Short Sales and Real Estate!
I started Real Estate back in July of ’09. I practice all over the Phoenix metropolitan area. I missed the boom and by the time I started two thirds of all realtors left their profession; I actually started my career with a mop in one hand ready to help clean up after the party. Since I started I have had the luxury of only knowing the Foreclosure and Short Sale market. I have made so many calls to banks that AT&T called to see if my phone was stolen. I have put together enough short sale packets that I could give Encyclopedia Britannica a run for shelf space. The biggest opportunity I have found is The Short Sale Process. Love them or hate them short sales will be a huge part of real estate for years to come. Some realtors try to ignore them and others are trying to embrace them but at the end of the day this beast needs to be tamed. There are many different avenues to take when working on a short sale on both the buying side and listing side. For my next few blogs I will dive into different parts of the short sale process. Things to know, processes to learn, and even bank and Realtor edict.
Today I’m going to touch on being an educated Short Sale Buyer’s agent:
Educating yourself will not only save you time, help you make money, but will make you a hero realtor for your clients. Not all short sales were created equal and because of this fact you need to focus on what will close. Please, before you start, fully prepare your clients for the road ahead. Make sure they understand the process and the time it can take (sometimes a half a year) and the overall possibility of being rejected. Now lets begin.
Days on Market & Comparable Properties
If a house has been on the market 60+ days there can be some major timing issues. Most distressed home owners have stopped paying the mortgage completely. A foreclosure will start at 90 days of missed payments. There is no guarantee that a foreclosure will be postponed by the bank while a short sale offer is in review. So tread carefully.
Don’t fall for a teaser rate. If the price seems to good to be true…it is. Always check your comparable properties! If a house is worth $160k market value the bank will not ok an offer at $100k. Many buyer disappoints don’t come from the bank not approving a short sale but are upset about the price it’s approved for. Unfortunately there are good reasons that teaser rates exist. I will touch on these points when I discuss listing a short sale.
Control the searches & Make a lot of calls (Multiple Liens are the enemy)
This seems like Real Estate 101 but you must control the properties your client sees. The internet makes it easy to gather information. Everybody knows just enough to make your job harder. Have a conversation early on why the properties you bring to the table have the best chances of closing. Explain teaser rates, multiple liens (we’ll talk about this in a moment), proper comps, and your 100% commitment to finding the best properties (insert you best selling phrase)! Just make sure you have the reins other wise prepare to defend every property you show.
Now that you have the reins make sure you steer your clients properly. You need to find out the basics on every situation. Before you start calling other agents prepare the questions you need answered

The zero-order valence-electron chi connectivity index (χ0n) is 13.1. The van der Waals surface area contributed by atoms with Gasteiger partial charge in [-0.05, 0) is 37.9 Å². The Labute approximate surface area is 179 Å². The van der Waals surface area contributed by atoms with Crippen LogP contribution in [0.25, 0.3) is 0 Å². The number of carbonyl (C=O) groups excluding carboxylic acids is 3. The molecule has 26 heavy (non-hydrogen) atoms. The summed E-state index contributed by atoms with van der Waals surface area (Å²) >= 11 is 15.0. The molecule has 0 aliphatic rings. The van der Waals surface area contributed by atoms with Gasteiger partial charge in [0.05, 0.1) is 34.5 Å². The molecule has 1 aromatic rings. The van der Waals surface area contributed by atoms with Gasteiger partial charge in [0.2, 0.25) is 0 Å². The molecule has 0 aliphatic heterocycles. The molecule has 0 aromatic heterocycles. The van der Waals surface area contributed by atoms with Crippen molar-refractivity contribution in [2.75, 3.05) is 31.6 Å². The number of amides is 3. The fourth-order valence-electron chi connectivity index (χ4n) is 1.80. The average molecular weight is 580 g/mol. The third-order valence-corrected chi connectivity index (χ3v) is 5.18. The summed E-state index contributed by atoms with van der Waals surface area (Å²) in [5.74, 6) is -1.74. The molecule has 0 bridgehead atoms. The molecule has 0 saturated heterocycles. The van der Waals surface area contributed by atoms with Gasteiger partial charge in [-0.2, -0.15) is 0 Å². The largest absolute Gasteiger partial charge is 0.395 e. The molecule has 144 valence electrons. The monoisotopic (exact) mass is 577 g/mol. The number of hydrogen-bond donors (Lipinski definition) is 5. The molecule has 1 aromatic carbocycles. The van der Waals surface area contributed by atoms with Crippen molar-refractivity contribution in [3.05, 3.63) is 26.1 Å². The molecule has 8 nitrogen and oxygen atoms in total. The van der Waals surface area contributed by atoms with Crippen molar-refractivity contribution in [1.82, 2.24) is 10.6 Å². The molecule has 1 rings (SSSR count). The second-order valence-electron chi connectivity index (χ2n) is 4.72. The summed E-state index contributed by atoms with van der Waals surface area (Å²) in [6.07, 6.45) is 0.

How many offer are they working with?
Simply put: don’t waste your time as a back up.
How many LIENS are on the property?
It’s hard enough asking one bank to forgive debt but multiple banks will be manifold times harder.
What is the hardship?
You are not looking for heart throb story but simply that there is a real one. Divorce, loss of income, medical, etc… The client’s investment home lost to much value doesn’t count. If it’s not legit the bank might not want to play ball leaving your clients disappointed.
Are the HOA payments current?
Not all banks are willing to pay for past dues on HOA’s and that can become a substantial amount for your clients at closing. Also HOA companies can put a lien on a property. They are guaranteed to be paid in a foreclosure not a short sale. They can be a vicious hurdle to over come.
Who are the liens with?
Knowing the bank can open your eyes to a plethora of information. You can research their turn time and amount of successful closes. Knowing if all the liens are with the same bank can sometimes make life easier….not always. At least you have the opportunity to make a more educated pick for your client.
Have you collected and submitted all necessary paperwork for the short sale packet?
This will help gauge how far a long the listing agent is and also show their commitment.
Are they working with a Short Sale Negotiator?
This is a big one. A short sale negotiator can really make the process run smoothly but at a cost. If it is a third party they may take a slice from everyones pie. If the negotiator is another agent from their firm it will most likely be a split only on their side. If they aren’t using a negotiator find out how experienced the agent is.
Will you do a 50% split on what the bank approves?
If you don’t ask don’t expect to receive. Most agents that put 2.5% or less on their listings is because they were burned before. Most agents are willing to split 50%; just have it in writing at some point.
Asking these questions will help you find the best candidates that will close. At the end of the day a property that has no chance of closing was never an actual option.
Article contributed by Justin Botner
Mesa Real Estate